The Wii Might Not Be Much Exercise, But Suing Nintendo For Self-Promotion Is

from the and-1-and-2-and-file-and-sue dept

The Nintendo Wii has been the subject of class-action lawsuits before, but this could be a new low: some guy now claims he’s preparing another one for the company to deal with, because he alleges Nintendo misrepresents the Wii as a fitness tool when it actually contributes to obesity. He equates Nintendo to tobacco companies misrepresenting the safety of their products, but as Engadget points out, he’s not just some do-gooder concerned about the health of America, he’s also somebody who makes his living from it, and apparently has a fitness radio show that’s about to launch. Somehow it’s hard to imagine this suit will get anywhere; but we also imagine it was never really meant to anyway.

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Companies: nintendo

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Comments on “The Wii Might Not Be Much Exercise, But Suing Nintendo For Self-Promotion Is”

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Nathania (profile) says:

When I use the Wii fit regularly (and correctly), I lose weight. I mean, it’s not like you can go to the flippin pizza buffet and pound down some milkshakes and expect to shed the pounds. But anyone with half a brain knows that (are there any left on this planet?).

But if you do exercises repetitively, then you will lose weight. Like any fitness program – it’s up to the exerciser!

PaulT (profile) says:

This probably has no chance. There’s 3 claims being made here – that Wii Fit isn’t as good a workout as some other methods, that some people *might* use Wii Fit instead of more traditional exercise and that people may have been injured by not warming up properly.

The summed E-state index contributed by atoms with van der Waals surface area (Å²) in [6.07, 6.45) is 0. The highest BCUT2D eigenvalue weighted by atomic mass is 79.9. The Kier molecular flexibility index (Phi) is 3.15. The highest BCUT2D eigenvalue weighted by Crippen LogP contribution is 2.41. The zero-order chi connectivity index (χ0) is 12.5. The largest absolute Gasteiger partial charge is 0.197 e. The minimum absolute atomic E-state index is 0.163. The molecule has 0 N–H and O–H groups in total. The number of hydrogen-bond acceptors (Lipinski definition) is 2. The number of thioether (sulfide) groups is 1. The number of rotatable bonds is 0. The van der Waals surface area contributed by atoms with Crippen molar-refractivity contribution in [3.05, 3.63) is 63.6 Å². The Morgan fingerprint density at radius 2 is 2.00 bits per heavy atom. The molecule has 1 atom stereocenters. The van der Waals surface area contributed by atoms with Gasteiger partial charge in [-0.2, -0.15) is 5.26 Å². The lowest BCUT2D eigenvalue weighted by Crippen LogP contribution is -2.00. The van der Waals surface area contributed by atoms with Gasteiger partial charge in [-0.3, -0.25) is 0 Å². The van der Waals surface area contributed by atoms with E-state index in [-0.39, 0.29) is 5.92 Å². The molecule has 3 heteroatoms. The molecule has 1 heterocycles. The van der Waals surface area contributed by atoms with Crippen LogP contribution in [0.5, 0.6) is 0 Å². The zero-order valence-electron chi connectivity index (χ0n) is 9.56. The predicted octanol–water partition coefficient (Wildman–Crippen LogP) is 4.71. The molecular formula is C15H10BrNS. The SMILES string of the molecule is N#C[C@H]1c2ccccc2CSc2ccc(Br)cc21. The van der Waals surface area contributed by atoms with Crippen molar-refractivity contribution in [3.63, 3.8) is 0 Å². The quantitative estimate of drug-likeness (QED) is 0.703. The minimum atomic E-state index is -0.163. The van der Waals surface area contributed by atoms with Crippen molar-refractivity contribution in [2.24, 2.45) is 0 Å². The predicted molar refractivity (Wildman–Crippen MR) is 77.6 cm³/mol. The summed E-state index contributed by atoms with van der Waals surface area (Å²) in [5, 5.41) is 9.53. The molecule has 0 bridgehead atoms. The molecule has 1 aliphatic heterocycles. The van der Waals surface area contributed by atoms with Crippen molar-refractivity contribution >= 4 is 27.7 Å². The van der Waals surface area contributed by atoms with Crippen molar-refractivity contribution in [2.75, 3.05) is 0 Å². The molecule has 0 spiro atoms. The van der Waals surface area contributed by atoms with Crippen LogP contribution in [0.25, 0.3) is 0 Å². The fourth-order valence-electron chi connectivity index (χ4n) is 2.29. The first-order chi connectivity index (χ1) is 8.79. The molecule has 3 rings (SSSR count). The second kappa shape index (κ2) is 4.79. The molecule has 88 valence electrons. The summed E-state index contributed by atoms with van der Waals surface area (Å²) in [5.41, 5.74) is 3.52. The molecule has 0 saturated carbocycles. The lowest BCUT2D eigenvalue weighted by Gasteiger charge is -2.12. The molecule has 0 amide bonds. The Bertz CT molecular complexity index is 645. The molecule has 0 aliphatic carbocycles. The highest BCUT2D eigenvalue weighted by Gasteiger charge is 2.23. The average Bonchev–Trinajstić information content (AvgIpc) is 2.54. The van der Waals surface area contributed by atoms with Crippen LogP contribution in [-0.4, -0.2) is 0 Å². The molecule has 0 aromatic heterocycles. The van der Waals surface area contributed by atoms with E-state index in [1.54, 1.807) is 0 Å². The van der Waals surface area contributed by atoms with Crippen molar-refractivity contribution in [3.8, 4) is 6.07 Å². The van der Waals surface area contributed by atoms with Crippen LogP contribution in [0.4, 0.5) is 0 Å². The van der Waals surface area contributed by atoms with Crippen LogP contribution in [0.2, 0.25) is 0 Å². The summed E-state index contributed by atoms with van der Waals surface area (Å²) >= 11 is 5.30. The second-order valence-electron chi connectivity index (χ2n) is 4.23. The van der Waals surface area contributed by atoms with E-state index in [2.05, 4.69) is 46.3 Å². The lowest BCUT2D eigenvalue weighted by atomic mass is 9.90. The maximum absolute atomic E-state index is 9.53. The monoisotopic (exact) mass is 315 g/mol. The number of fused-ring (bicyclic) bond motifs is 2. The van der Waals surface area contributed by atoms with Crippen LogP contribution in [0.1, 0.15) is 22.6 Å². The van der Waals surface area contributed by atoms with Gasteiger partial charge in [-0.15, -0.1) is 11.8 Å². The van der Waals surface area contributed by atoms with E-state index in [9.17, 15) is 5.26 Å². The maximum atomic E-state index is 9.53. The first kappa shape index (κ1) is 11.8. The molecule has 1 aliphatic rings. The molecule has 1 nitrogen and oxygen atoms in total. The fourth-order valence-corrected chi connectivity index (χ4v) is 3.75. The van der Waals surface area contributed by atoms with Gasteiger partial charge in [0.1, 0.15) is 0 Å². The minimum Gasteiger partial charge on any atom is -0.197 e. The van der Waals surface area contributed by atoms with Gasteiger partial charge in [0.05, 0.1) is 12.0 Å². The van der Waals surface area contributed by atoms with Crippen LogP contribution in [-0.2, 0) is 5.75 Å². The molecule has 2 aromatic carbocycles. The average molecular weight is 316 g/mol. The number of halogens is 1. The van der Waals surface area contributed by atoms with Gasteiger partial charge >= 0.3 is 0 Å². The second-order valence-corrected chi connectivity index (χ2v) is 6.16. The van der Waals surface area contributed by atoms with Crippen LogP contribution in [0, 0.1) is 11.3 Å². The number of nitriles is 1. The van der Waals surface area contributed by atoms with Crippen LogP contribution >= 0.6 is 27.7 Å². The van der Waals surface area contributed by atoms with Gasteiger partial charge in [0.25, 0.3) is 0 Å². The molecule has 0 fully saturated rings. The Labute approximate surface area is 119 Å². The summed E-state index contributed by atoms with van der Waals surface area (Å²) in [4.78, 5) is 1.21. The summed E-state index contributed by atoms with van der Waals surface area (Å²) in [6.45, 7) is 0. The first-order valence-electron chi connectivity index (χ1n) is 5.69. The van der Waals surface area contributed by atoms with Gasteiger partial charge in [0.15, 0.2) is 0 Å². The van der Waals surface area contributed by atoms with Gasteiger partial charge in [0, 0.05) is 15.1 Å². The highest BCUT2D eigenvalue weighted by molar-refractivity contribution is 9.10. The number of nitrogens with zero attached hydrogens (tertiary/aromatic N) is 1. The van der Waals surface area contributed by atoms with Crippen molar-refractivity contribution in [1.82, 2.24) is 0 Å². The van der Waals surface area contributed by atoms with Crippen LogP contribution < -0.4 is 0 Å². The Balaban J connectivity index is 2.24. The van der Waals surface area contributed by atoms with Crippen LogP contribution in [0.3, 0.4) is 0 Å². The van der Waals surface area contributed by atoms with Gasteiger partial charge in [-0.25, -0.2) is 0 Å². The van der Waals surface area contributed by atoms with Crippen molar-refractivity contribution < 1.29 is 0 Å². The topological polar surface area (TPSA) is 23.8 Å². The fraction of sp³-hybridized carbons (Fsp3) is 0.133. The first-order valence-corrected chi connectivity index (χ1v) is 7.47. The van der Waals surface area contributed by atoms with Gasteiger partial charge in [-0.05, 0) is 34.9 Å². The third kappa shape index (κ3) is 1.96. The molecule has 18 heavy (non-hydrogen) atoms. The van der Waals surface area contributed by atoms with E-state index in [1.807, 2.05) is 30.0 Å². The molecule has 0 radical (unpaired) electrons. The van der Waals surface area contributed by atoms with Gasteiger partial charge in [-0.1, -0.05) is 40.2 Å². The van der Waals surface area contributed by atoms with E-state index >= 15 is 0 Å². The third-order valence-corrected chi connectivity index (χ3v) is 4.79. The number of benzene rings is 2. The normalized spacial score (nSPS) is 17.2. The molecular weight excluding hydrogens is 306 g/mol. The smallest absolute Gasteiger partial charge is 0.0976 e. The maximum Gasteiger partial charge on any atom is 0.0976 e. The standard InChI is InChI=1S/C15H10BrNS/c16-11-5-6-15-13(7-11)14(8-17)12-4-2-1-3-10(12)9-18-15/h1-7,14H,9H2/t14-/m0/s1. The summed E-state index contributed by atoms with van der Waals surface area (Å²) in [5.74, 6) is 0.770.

The first thing that comes to mind is that some of these claims are contradictory. If the device doesn’t encourage people to exercise properly, then how are they exercising enough to injure themselves? The claim about people using Wii Fit instead of the gym is also rather silly – anyone used to exercising will recognise that most of the activities in the game (running and some of the “muscle” exercising excluded) don’t give a major workout, and the focus of the game is in fact on yoga and balance rather than a “traditional” workout. Anyone not used to exercising enough to recognise this isn’t going to get fat because of Wii Fit, but because they don’t exercise anyway.

The claim about not encouraging people to warm up is also wrong. First of all, it doesn’t stress anything at all – it give a list of activities but doesn’t combine them into a “workout”. Since there’s no recommended timing or order to the activities, I don’t see how they can be held responsible for people choosing not to warm up. Not only that, but the follow is the text on the screen that appears when you go to the training mode (where the exercises are):

“Clear the space around you and make sure you warm up before exercising”